Cost efficiency is the strategic choice for many construction companies. When clients are well aware of what they want, and when there are many rules and regulations guiding the buyer and the seller, competition on price prevails. What strategies are feasible when it comes to price competition?
“Competitive forces are beyond the control of most individual companies and their managers. They’re what you inherit, the reality that you have to deal with.” This quote is from Cynthia A. Montgomery’s The Strategist: Be the Leader Your Business Needs, a book that I can recommend if you are interested in strategic thinking. Montgomery points out that when making strategic decisions you must understand and take into account the competitive forces in the industry. To be successful you must pick playing fields where you can win and position your business to work with, not against, the forces.
Cost efficiency as a strategic choice
Construction companies have several choices for their main strategic driver. They can be customer-oriented, competition-oriented, or resource and skills-oriented. Most construction firms are competition-oriented. As such they can choose one of four competition-oriented drivers:
- Cost efficiency
- Attack, defense, or diversion against the competitors
Most companies in the same market seem to choose cost efficiency as their main strategic driver. This is based on their view of the clients’ priorities. The contractor who gets the job is among the two to three cheapest bidders. Clients often point out that the price is not the determining factor. The contractor’s solution, how it is presented, and its track record are considered. Between equal contractors, the cheapest bid will win
How to be profitably cost efficient
Cost efficiency is one aspect of financial management and business that can become quite confusing. The following simplified diagram demonstrates three positions in the quality/price matrix. Quality in this context denotes the benefits that the customer gets when buying from a company. Higher quality usually means higher price. The dotted line on the chart is the “industry profitability line.” Companies positioned under that line are not operating profitably in the long run.
When analyzing your company’s performance in relation to the competition you could, for example, come to the conclusion that you are at mark A on the chart. B and C are your two main competitors. What choices do you have to improve your situation? Your main choices are:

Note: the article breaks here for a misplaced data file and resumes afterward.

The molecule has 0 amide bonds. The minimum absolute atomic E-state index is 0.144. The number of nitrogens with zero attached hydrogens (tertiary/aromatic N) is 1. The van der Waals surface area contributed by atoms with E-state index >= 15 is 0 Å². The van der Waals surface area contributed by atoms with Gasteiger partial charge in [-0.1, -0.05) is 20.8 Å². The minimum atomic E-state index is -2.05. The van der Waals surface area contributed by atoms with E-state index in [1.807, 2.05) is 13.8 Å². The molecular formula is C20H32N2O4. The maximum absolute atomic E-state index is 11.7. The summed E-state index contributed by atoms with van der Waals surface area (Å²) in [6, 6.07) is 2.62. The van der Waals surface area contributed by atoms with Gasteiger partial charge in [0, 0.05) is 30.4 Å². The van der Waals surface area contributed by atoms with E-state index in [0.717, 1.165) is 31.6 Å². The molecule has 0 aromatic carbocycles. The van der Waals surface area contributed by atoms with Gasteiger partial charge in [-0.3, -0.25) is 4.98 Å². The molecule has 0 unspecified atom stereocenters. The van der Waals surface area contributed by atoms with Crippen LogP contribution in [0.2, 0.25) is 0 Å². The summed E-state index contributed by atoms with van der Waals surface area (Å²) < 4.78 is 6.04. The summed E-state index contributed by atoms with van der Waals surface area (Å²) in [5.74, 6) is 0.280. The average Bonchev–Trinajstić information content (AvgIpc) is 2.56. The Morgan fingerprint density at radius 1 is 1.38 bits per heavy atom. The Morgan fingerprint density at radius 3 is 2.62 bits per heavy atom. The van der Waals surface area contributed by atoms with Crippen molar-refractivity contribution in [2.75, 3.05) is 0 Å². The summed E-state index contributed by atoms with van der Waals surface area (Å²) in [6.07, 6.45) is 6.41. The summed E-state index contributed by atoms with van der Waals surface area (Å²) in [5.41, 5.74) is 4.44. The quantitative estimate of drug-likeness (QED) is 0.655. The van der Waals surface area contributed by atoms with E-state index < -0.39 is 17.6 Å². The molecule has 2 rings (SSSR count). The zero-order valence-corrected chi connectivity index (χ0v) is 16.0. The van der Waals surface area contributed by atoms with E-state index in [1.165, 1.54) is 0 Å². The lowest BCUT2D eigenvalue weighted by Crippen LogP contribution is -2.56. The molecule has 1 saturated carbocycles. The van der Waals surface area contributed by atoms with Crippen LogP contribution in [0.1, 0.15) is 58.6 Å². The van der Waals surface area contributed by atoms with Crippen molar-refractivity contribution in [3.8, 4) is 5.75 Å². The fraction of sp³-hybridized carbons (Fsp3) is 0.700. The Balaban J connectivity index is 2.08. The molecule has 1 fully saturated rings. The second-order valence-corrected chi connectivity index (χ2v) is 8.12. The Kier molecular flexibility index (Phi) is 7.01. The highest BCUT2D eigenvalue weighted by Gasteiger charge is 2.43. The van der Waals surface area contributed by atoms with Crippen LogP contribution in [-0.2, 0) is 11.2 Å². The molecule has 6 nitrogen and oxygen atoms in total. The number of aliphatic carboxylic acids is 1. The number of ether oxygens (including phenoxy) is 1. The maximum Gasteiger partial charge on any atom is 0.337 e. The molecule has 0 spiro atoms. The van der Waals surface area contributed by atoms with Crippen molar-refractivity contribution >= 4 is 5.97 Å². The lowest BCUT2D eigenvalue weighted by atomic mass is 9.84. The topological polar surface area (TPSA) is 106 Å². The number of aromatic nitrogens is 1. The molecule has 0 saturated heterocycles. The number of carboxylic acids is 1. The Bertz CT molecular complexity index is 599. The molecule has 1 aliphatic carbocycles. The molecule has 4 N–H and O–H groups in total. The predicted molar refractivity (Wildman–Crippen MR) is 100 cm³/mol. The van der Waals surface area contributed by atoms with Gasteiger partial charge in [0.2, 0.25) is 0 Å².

- Increase your cost efficiency, but offer the same or lower quality or lower price. This increases your profits for the same price, positioning you as a low-cost provider.
- Try to improve the value that your customer perceives with the same cost efficiency. In this case you should be able to offer some benefits that your customers value, for example, faster output or lower risk than the competition. Some companies are able to build an esteemed brand that allows them to charge higher than the industry average.
- Improve both your efficiency and customer benefits. This is a demanding path that requires innovation or quite radical action inside the company.
Ways to boost your company’s efficiency
There are many ways to become cost efficient. Efficiency is a combination of doing more with less. Just paying less to your employees is possibly not a sustainable solution.
An average company spends 55 percent of its revenues on goods and services. In construction that percentage can be well over 70. Being efficient in purchasing and subcontracting can therefore make a considerable effect.
The client-contractor combination affects the cost efficiency of the contractor. Some studies have shown that the profitability of similar types of project varies depending on the client and the contractor’s project manager. Revamping client-contractor relationships and cooperation would be mutually beneficial.
Lean construction – the elimination of process and material waste – is a promising methodology that can increase efficiency once implemented in a systematic manner. Integrated Project Delivery (IPD) has also shown potential for improved process quality and efficiency.
Information management is the common denominator between all the above-mentioned efficiency boosters. BIM and collaborative, networked communication are key ingredients in that respect.
Find your winning combination
There is no silver bullet that alone will make a contractor cost efficient. You’ll need a well-managed combination of tools and techniques. Technology alone will not solve anything. Having the right people doing the things that they love and are enthusiastic about is the secret sauce that will make all the difference.